Who does Scout, from To Kill a Mockingbird, think is hiding things in the tree?

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In Harper Lee's novel, To Kill a Mockingbird, Scout comes across a stick of gum in an old oak tree near the Radley house. Jem finds her with the gum and scolds her for chewing gum that she found. After telling Jem where she found it, Jem tells Scout to "spit it out right now." Scout tells Jem that it is okay touching the trees near the Radley house given he touched the porch once. Jem tells her that it is a different situation.

A few days later, Jem visits the tree with Scout. This time, they find "a small box patchworked with bits of tinfoil collected from chewing-gum wrappers." The box contained two Indian Head pennies. Scout and Jem decide to keep them and ask around at school if they belong to anyone.

The hole in the tree, eventually, ends up containing two soap figures, a medal, more gum, and a pocket watch. The children decide to write a thank you letter to the person putting the gifts into the tree.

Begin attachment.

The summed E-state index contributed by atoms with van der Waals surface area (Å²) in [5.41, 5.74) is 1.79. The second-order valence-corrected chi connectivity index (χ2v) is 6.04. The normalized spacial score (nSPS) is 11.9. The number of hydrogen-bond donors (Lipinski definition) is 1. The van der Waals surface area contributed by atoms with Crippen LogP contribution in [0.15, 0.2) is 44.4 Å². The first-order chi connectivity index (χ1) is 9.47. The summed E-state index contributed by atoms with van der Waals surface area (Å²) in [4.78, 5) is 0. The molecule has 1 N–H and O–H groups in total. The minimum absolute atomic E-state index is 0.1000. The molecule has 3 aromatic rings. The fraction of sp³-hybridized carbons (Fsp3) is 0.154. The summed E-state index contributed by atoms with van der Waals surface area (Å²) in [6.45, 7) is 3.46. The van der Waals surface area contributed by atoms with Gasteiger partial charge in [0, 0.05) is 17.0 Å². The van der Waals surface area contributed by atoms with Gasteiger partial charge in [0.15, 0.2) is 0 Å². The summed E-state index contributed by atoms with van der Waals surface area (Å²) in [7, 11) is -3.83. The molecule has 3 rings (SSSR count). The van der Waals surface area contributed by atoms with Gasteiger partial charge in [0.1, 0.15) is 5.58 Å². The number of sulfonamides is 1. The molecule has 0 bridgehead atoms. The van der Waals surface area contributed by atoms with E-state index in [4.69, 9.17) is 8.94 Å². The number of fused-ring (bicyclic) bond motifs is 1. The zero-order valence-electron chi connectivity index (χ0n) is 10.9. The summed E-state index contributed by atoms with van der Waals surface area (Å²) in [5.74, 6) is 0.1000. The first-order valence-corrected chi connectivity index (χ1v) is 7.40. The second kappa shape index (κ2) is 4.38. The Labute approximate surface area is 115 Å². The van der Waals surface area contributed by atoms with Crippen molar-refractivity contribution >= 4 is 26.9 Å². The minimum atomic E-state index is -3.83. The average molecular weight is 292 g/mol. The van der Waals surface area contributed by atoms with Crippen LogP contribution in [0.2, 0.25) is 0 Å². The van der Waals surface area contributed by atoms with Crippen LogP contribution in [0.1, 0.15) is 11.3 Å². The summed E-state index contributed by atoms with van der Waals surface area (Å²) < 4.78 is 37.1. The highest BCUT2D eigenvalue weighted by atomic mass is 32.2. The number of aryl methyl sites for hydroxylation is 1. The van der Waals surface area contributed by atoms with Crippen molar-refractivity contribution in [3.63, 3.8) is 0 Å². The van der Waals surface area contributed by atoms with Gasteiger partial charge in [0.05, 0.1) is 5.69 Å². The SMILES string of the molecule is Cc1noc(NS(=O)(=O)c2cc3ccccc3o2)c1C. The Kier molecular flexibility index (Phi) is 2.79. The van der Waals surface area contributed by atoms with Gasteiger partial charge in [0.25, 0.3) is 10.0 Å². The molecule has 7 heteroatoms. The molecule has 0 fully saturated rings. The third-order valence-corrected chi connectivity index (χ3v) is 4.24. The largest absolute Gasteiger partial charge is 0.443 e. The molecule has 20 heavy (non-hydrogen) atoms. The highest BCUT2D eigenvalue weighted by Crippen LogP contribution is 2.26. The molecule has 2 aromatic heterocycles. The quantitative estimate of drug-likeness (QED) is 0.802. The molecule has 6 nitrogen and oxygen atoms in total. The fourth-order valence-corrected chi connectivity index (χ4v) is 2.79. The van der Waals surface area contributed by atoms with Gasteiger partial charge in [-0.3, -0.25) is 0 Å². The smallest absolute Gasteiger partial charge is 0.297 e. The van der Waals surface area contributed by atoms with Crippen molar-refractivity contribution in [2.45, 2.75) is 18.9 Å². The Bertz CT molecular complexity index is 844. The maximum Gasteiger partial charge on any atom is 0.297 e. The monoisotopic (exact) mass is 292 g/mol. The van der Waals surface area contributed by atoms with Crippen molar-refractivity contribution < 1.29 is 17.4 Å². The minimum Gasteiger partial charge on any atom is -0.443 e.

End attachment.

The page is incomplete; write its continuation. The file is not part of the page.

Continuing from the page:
When Jem begins the letter, Scout asks him why he wrote "Dear Mister" on the note. Scout thinks that the person who put the gifts into the tree for them is Miss Maudie. After the note is left, the children come back to find a response. Instead, they find that the hole in the tree has been cemented over. Mr. Radley admits to cementing the tree hole because the tree is sick.

Read the study guide:
To Kill a Mockingbird

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